Lukas Skiba is a PhD student at the Faculty of Philosophy at the University of Cambridge. Prior to his PhD studies he obtained an MPhil from the University of Cambridge and a BA from Humboldt Universität zu Berlin. His main research interests lie in the philosophy of language and metaphysics as well as in early analytic philosophy. His (recently submitted) PhD thesis examines Fregean views concerning propositional attitude ascriptions and indexicals.
In a famous passage from The Thought Frege endorses the existence of both private senses and private thoughts. There are two common reactions to this. Intersubjectivists reject both private senses and thoughts as incom- patible with Frege’s conception of senses as the vehicles of communication. Privatists accept both private senses and thoughts as the natural upshot of a Fregean account of personal pronouns. What is striking about the dispute is that both sides agree on a pair of tacit assumptions: (1) Private senses automatically give rise to private thoughts. (2) Private thoughts are the most problematic entities to which private senses give rise. The aim of this paper is to show that both assumptions are mistaken. As for (2), I argue that in so far as private senses give rise to private thoughts they also give rise to entities which Frege definitely couldn’t have accepted, namely unthinkable thoughts, i.e. thoughts which cannot be grasped by anyone. As for (1), I argue that a conception of Fregean thoughts as intrinsically unstructured entities can coherently accept private senses without having to accept private thoughts. This motivates a so far neglected, reconciliatory position between intersubjec- tivism and privatism according to which all thoughts are public while some senses are private.
Stage Theory about Objects and Predicativism about Names: A Match Made In Heaven
Matthew McKeever (St Andrews)
Matthew McKeever is a PhD student at Arché, St Andrews, although he's spent about nine months as a visiting scholar at the University of Texas in Austin, and three at CMSN in Oslo. Prior to coming to St Andrews he did an MPhil at Selwyn College, Cambridge, and prior to that, he studied at Trinity College Dublin.
He is due to submit his PhD this summer, which concerns reference. In particular, it argues against the importance of the semantic category of e-type expressions, those whose function is simply to stand for an object. It does so by presenting new accounts of expressions which might be thought to require such a category, such as names and expressions in de re attitude reports.
In this paper, I’ll argue that combining predicativism about names with stage theory about objects leads us to a neat package, which can overcome some of the problems for the two views to be found in the literature. I’ll also suggest doing so sheds light on the vexed question of whether there is an acquaintance constraint for singular thought and reference. My strategy will be to introduce the two views, present a problem for each of them, and then show how combining them can resolve these problems, before showing the interesting consequences this has for acquaintance. I’ll start with stage theory.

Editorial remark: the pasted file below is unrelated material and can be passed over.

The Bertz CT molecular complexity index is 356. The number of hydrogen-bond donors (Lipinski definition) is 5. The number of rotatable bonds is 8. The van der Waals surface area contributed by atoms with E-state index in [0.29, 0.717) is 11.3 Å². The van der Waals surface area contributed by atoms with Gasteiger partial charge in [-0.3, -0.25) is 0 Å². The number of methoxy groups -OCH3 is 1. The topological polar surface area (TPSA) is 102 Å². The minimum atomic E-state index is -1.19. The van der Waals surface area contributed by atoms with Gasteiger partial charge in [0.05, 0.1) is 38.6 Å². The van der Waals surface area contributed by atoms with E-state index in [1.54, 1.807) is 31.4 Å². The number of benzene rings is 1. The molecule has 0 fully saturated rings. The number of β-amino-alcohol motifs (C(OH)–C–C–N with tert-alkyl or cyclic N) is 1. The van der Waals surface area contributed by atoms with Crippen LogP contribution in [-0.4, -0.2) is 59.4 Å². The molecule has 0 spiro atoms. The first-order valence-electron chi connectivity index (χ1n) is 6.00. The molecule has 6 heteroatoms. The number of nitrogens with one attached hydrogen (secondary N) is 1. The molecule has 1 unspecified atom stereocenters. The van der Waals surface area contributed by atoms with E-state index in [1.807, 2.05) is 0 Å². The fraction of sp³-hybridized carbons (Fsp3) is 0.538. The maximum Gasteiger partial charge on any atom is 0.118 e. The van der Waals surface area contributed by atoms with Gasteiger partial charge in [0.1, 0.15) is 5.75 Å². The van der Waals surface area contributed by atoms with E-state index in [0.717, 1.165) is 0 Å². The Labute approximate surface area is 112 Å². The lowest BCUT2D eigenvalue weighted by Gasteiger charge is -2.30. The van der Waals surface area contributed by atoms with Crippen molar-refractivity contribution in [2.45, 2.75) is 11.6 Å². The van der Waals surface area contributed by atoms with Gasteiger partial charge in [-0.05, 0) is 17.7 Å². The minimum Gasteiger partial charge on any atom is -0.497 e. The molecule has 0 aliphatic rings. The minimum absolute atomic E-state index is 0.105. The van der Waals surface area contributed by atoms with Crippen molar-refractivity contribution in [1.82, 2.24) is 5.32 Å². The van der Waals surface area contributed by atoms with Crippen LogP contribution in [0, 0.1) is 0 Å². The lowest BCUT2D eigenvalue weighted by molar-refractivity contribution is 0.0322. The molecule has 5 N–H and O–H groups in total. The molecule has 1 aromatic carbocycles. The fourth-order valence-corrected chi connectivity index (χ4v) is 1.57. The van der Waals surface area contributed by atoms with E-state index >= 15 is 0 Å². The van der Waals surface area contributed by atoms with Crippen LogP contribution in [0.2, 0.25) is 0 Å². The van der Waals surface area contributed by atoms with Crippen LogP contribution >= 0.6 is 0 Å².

Chaired by Rory Madden (UCL)
Can There Be Moral Progress Without Moral Realism?
Michael Lyons (Trinity College Dublin)
Michael Lyons is a PhD Candidate in Philosophy at Trinity College Dublin. He studied philosophy at the University of Bristol, where he earned his BA, and at King’s College London, where he earned is MA. Michael has also been a visiting research student this year at the University of Edinburgh. His work is primarily in metaethics and normative ethics, and specifically in his doctoral dissertation he is trying to use Kant’s moral theory to provide a reconciliation of moral supervenience and moral realism. He is also currently organising this year’s Dublin Graduate Philosophy Conference, the theme of which is ‘Kant, Metaethics and Value’.
Moral realists have been treated as having the upper hand over moral anti-realists in explaining moral progress. In spite of this treatment, Catherine Wilson (2010) not only claims that moral anti-realists can adequately explain moral truth and moral progress, but also that their account could be preferable to those available to the moral realist. In doing so she argues that in fact it is the moral anti-realist who has the upper hand over realists here.
First of all, she defends the treatment of moral claims as theoretical conjectures, analogising between moral beliefs and scientific beliefs, in order to explain moral truth as a postulated endpoint of the theoretical development of collective morals. Wilson then in turn explains moral progress in terms of the generating and dissipating of collective narratives that can ratify a change in collective moral beliefs as being a progression or deterioration. So moral truths are simply moral claims that will survive scrutiny.
Wilson then argues that the anti-realist realist account is preferable because it avoids commitment to the following: that moral truths are independent of perspectives, that there are some that cannot be known, and that in every moral dispute, someone must hold a false moral belief. In this paper, I will: 1) argue that Wilson’s account of moral progress can be accommodated within a moral realist framework, 2) defend the realist account against her claim that anti-realism is preferable, and 3) subsequently point out inherent issues within her own account.
Re-Examining Resistances to Reconceptualising Disability